Wednesday, October 30, 2013

No Seed?

Typically, this is the time of year in which golf courses in our region of the state apply overseed for the coming winter months. This year will be a little different for us than years past because of the fact that we have new grasses on all of the playing surfaces. The benefit of overseed is that it provides color and helps to fill in bare areas that go dormant during winter months, however, it also introduces competition with the bermudagrass foundation. Because our grasses will not fully go dormant throughout the winter, they will still be growing and developing root systems, but at a much slower pace than during the summer months. The Celebration bermuda is a very high quality cultivar, and although the growth rates will slow down, its excellent cold tolerance will help to retain color and deter cold stress. Because our playing surfaces are all new, they will need the full benefits of the water and nutrients they will receive through fertilizer to continue to properly develop and to avoid thinning out because of competition from the seeded grasses as they move into the transitional period in the coming Spring. We will be doing a minimal amount of seeding to certain areas including the range tees, short range tee, par 3 tees, and chipping green area because of the fact that those areas take on more traffic and divots. So although the course may not have as much color as it would if we had seeded, the overall health and strength of our bermudagrass foundation will doubly benefit.
Topdressing the seed on 5 tee to insure good soil contact

Seeding 5 tee

Wednesday, October 23, 2013

Prevention is Key for Control of Annual Winter Weeds

We are quickly approaching that time of year when the climate change becomes optimal for the germination and emergence of winter weeds, especially annual bluegrass. You may have noticed that the fairways last week were a little softer than usual. This was due to the fact that we applied a pre-emergent herbicide to prevent seeds of any annual winter weeds from germinating. This herbicide works by creating a preventive barrier or film at the soil surface which stops these weed seeds from reaching maturity. The product is most effective if it is thoroughly and evenly dispersed along the soil surface, hence the need for extra irrigation cycles. This process will also take place in the coming weeks as we make the applications in the roughs to achieve effective weed control throughout the entire golf course.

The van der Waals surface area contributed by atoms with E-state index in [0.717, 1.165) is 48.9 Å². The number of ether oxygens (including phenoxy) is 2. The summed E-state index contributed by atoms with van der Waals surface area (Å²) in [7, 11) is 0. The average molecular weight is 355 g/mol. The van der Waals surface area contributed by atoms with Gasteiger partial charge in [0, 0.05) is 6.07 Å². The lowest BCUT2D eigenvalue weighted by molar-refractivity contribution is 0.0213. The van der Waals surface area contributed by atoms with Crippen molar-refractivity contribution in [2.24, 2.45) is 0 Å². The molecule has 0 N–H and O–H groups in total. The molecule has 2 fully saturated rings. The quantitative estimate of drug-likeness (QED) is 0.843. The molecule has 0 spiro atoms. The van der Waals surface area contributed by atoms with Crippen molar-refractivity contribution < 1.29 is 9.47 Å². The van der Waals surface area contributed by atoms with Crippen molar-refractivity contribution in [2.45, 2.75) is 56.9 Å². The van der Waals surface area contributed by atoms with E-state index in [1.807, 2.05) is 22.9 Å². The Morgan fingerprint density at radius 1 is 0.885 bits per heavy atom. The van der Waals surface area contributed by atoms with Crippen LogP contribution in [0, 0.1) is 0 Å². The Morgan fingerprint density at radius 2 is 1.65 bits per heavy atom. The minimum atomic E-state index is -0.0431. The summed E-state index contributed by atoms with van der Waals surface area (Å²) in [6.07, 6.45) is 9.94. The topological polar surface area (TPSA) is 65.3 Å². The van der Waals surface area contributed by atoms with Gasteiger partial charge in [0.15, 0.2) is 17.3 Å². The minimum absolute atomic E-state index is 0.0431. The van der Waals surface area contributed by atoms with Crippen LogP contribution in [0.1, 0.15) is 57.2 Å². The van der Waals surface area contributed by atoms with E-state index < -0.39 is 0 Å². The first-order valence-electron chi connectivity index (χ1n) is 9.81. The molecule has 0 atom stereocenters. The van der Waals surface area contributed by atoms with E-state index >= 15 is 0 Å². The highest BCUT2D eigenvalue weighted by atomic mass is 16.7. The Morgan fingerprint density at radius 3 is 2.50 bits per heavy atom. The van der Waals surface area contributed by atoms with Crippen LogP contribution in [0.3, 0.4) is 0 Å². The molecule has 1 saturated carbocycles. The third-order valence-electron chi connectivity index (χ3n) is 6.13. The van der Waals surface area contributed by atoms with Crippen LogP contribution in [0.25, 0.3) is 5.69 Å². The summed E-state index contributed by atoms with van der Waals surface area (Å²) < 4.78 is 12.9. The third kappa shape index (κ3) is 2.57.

The spray hawk was used on approaches around greens to get into tighter spaces

Spraying and watering #3

Watering in spray on #14

Tuesday, October 8, 2013

Future Success Through Sustainability

Things on the golf course are back to normal, and we hope everyone is enjoying the improved course thus far. One of the main goals of the renovation process was to make sure that we would be able to maintain our improved playing surfaces in the coming months and well into the future. We are very pleased with the outcome of our new greens, but must take this opportunity to remind everyone that they are still at a very young stage and still need to develop and mature. It is imperative to overall plant health as well as to the smoothness of the putting surface that we continue certain cultural practices in the future. We will continue the star tine process, as well as topdressing, which will work out the small imperfections as the greens continue to mature. We will be performing these tasks on Mondays so that we can avoid disrupting play throughout the week and on the weekends especially. We will do everything possible to make sure that the work we perform in order to protect and strengthen our greens is of minimal disturbance to the playing surface.
Again, we hope you are all enjoying our newly improved course and hope that you are looking forward to a great upcoming season.


Light topdressing on putting green at clubhouse